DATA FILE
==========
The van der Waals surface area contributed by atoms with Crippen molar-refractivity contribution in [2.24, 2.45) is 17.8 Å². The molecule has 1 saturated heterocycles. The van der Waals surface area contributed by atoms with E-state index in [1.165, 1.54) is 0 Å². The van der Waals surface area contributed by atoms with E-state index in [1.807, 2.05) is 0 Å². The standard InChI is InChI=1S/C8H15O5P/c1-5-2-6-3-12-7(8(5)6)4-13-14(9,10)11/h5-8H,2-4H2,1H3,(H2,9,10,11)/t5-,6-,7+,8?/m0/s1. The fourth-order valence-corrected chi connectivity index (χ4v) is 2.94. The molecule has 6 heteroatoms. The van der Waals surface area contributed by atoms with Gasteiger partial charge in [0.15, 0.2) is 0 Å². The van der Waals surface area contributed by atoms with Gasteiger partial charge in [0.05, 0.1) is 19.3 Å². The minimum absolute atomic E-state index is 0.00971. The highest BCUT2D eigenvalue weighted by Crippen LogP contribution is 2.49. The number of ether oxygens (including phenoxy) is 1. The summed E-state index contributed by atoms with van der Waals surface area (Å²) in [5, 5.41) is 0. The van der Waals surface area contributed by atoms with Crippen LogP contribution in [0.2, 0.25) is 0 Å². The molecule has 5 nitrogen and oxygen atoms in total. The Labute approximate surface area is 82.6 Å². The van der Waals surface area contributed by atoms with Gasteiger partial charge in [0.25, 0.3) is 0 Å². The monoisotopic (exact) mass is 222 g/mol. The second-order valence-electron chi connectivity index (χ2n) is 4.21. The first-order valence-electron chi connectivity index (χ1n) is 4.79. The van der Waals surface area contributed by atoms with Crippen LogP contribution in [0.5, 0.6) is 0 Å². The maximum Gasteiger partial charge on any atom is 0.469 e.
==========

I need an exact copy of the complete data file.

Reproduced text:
The van der Waals surface area contributed by atoms with Crippen molar-refractivity contribution in [2.24, 2.45) is 17.8 Å². The molecule has 1 saturated heterocycles. The van der Waals surface area contributed by atoms with E-state index in [1.165, 1.54) is 0 Å². The van der Waals surface area contributed by atoms with E-state index in [1.807, 2.05) is 0 Å². The standard InChI is InChI=1S/C8H15O5P/c1-5-2-6-3-12-7(8(5)6)4-13-14(9,10)11/h5-8H,2-4H2,1H3,(H2,9,10,11)/t5-,6-,7+,8?/m0/s1. The fourth-order valence-corrected chi connectivity index (χ4v) is 2.94. The molecule has 6 heteroatoms. The van der Waals surface area contributed by atoms with Gasteiger partial charge in [0.15, 0.2) is 0 Å². The van der Waals surface area contributed by atoms with Gasteiger partial charge in [0.05, 0.1) is 19.3 Å². The minimum absolute atomic E-state index is 0.00971. The highest BCUT2D eigenvalue weighted by Crippen LogP contribution is 2.49. The number of ether oxygens (including phenoxy) is 1. The summed E-state index contributed by atoms with van der Waals surface area (Å²) in [5, 5.41) is 0. The van der Waals surface area contributed by atoms with Crippen LogP contribution in [0.2, 0.25) is 0 Å². The molecule has 5 nitrogen and oxygen atoms in total. The Labute approximate surface area is 82.6 Å². The van der Waals surface area contributed by atoms with Gasteiger partial charge in [0.25, 0.3) is 0 Å². The monoisotopic (exact) mass is 222 g/mol. The second-order valence-electron chi connectivity index (χ2n) is 4.21. The first-order valence-electron chi connectivity index (χ1n) is 4.79. The van der Waals surface area contributed by atoms with Crippen LogP contribution in [0.5, 0.6) is 0 Å². The maximum Gasteiger partial charge on any atom is 0.469 e.